Even though the practice of Vipassana meditation offers spiritual awakening, the program is not affiliated with a particular religious denomination. Anyone can participate and reap the rewards of Vipassana meditation and anyone is welcome. Among the students at W.E. Donaldson Correctional Facility were two Imams (prayer leaders) of the Shiite and Sunni Muslim traditions as well as two devoted Gospel and Baptist followers.

10-day Vipassana meditation courses are offered to outside citizens globally and are scattered in random locations throughout the U.S. There is no charge for the retreat, and lodging and meals are included. The program is administered by volunteers and donations from students who wish to pass on the benefits they experienced from Vipassana meditation techniques.

The practice can enhance the opportunity for a more balanced lifestyle, including increased self-awareness, self-efficacy, and hopefulness. Individuals who have not experienced Vipassana are not able to understand the euphoria the meditation can deliver. Vipassana is described by participants as an ordinary experience plus mindfulness plus equanimity yielding insight and purification.

Spiritual beliefs and practices have long been thought to be important in understanding the development, maintenance, and treatment of alcohol abuse, dependence, and problem use. The reason Vipassana meditation is a helpful practice for replacing substance abuse and destructive behaviors is it teaches one to be mindful and be wholly aware of the full range of emotions that arise to one’s consciousness and to deliver attention to the present experience on a moment-to-moment basis.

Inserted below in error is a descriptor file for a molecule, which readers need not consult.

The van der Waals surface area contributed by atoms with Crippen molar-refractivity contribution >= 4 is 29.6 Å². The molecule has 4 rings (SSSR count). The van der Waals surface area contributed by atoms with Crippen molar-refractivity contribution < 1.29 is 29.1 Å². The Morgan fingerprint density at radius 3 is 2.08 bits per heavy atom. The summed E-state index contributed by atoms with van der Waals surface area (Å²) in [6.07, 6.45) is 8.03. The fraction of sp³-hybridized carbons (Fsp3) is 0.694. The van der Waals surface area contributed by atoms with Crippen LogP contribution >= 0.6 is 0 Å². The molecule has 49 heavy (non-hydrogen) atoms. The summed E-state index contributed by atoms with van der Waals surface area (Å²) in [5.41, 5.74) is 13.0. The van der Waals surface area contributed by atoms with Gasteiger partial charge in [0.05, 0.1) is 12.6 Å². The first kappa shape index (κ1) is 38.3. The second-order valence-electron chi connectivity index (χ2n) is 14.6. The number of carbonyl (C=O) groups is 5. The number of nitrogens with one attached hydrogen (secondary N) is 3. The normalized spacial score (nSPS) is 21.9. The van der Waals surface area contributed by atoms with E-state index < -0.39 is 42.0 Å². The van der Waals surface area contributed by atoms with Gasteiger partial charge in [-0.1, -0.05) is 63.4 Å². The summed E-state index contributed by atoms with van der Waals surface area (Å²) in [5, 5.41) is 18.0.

Vipassana meditation has shown success in improving many disorders; among them: alcohol and substance abuse, personality disorders, and literacy and learning disabilities. Post-Traumatic Stress (PTSD) symptoms can be reduced and can be applied to help the devastating repercussions of solitary confinement. Cultural and religious identification, and generalized feelings of distrust and doubt seem to diminish as well. 

An experiment was conducted to test the value of using Vipassana meditation as a coping mechanism in prison. Vipassana course completers had a significantly better outcome than the comparison group including reductions in drug use, anxiety, depression and hostility.

Domains of interest include Daily Spiritual Experiences, Meaning, Values, Beliefs, Forgiveness, and Religious/Spiritual Coping as measured by the Multidimensional Scale of Spirituality/Religious Behavior in Health Care Research (SF), and Optimism as measured by the Life Orientation Test.